On Jan. 27, the U.S. Department of Agriculture (USDA) officially announced that it has approved plans for new states in tribal areas to be able to produce hemp.
According to an article on the USDA’s website. the new plans were approved by the U.S. Domestic Hemp Production Program for Delaware, Nebraska and Texas and for the Colorado River Indian Tribes, the Fort Belknap Indian Community, the Iowa Tribe of Kansas and Nebraska, and the Yurok Tribe.
States and tribes that already have approved plans are Louisiana, New Jersey, and Ohio, and the Flandreau Santee Sioux, Santa Rosa Cahuilla, and La Jolla Band of Luiseno Indian Tribes.
“The Agriculture Improvement Act of 2018 (2018 Farm Bill) directed USDA to develop a regulatory oversight program for hemp and include provisions for USDA to approve hemp production plans submitted by states and Indian tribes,” the USDA website explains. “ State and tribal plans provide details on practices and procedures that enable hemp producers in their jurisdictions to operate according to their individual plans and in compliance with federal laws.”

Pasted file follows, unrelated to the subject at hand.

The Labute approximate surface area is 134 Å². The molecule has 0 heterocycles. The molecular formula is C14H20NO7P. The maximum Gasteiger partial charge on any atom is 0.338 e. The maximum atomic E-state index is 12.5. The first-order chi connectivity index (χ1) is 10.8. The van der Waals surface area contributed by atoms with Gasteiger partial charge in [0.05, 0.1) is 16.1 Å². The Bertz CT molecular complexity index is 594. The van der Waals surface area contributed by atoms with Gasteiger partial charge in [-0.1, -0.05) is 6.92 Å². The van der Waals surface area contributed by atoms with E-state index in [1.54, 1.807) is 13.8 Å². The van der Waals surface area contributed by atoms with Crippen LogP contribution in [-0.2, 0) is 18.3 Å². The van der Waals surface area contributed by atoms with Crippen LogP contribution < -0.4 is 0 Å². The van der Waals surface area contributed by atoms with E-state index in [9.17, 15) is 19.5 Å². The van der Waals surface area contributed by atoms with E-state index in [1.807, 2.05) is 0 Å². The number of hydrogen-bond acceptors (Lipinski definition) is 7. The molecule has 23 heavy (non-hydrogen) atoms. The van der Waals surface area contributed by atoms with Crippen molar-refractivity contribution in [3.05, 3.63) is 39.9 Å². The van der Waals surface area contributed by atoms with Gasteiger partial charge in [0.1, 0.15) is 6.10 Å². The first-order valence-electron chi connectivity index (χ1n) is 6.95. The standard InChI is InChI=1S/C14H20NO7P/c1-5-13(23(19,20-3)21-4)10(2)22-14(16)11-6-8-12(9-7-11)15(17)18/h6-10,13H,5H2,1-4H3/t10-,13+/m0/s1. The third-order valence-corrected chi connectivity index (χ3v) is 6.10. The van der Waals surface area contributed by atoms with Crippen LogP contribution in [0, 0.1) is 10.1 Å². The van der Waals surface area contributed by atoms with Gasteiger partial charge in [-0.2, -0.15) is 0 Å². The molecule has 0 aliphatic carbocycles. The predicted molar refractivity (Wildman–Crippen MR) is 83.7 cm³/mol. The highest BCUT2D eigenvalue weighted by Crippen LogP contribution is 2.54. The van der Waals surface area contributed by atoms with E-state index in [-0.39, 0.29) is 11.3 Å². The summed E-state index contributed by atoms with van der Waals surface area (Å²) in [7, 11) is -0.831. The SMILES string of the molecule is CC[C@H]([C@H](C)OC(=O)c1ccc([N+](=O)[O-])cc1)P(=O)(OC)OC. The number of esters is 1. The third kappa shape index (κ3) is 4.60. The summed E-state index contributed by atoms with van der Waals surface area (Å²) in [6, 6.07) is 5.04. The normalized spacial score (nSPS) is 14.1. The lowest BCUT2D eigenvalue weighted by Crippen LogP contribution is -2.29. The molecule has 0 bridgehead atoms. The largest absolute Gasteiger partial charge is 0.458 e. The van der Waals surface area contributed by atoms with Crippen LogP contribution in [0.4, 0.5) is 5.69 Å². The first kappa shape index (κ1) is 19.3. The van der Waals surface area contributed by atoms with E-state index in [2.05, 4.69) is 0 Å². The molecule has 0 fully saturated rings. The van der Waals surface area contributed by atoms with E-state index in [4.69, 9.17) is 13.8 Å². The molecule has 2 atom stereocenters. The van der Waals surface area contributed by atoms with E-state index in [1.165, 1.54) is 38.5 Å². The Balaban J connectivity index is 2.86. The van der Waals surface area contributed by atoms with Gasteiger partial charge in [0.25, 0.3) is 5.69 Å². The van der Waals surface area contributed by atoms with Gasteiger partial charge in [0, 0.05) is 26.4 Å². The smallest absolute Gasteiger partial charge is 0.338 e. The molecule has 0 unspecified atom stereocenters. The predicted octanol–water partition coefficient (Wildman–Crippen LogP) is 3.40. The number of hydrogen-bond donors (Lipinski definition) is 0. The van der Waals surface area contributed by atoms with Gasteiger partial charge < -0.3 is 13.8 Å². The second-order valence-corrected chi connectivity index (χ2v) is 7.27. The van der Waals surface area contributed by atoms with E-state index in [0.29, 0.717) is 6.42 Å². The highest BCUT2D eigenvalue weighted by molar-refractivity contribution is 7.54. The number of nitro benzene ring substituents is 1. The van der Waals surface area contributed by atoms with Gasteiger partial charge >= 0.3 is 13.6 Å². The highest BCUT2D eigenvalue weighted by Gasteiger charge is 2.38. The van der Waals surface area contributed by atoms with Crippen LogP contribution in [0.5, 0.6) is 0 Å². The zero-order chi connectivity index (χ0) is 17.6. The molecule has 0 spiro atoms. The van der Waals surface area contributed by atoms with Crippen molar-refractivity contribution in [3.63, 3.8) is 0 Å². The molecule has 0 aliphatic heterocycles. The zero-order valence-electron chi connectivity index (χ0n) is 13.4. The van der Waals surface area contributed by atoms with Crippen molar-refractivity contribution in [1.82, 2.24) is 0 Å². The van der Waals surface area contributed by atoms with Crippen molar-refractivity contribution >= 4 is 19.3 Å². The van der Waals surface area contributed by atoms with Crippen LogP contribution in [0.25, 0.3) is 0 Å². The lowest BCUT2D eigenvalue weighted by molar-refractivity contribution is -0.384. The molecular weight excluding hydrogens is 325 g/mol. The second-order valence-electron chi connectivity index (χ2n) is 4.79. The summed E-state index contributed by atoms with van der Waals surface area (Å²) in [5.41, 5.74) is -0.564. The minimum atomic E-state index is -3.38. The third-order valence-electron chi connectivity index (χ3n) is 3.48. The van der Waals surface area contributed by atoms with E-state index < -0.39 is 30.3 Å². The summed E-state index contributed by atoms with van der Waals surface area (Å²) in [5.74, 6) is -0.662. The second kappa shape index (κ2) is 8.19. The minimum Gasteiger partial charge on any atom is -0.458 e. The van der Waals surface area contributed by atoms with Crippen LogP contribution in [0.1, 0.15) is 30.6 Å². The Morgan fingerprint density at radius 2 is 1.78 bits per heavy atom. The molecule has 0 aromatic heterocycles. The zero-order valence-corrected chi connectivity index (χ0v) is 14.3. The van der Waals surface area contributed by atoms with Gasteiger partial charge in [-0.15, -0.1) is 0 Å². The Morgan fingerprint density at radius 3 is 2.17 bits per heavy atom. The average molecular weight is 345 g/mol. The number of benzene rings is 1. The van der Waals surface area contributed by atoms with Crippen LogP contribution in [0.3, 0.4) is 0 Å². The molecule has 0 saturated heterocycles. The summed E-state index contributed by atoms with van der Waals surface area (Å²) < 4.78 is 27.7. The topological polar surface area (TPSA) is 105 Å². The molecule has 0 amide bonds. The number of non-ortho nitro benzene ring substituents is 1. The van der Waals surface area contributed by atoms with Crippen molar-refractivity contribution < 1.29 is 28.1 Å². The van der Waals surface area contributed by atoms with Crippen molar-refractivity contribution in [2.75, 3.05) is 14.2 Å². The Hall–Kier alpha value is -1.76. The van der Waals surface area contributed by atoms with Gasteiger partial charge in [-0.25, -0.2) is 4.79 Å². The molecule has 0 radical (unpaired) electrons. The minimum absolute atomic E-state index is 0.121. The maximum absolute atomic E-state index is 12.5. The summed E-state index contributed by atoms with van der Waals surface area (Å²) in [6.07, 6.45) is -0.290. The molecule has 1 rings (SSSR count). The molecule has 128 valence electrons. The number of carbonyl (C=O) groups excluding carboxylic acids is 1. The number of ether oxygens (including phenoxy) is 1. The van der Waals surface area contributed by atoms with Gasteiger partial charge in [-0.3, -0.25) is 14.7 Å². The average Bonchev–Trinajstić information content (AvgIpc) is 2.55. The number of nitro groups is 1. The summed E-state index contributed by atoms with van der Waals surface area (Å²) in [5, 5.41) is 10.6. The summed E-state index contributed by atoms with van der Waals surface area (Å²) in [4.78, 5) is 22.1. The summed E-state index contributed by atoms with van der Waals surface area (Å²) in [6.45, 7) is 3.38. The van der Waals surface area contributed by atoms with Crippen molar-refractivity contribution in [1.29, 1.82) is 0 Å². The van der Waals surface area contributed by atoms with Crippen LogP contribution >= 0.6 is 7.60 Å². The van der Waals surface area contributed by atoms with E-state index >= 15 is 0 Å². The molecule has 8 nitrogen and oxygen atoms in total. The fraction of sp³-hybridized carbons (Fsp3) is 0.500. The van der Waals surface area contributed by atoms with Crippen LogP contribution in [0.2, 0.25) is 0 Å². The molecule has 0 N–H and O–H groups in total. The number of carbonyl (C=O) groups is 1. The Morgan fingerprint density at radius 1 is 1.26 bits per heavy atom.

In order to be eligible to grow hemp in these states or tribes, residents in the approved areas must be licensed by a production program under the USDA or their specific jurisdiction. These programs vary from state to state or tribe to tribe.
Even those who have been reluctant to embrace legal, recreational cannabis or a medical program have gotten curious about hemp and its impacts. The Cherokee Nation recently launched a group to study hemp and what it can do for a community and states like Texas have happily been approved for legal hemp plans. As the distinction between hemp and cannabis becomes clearer, and even cannabis becomes more accepted, hemp programs will continue to spread across the nation.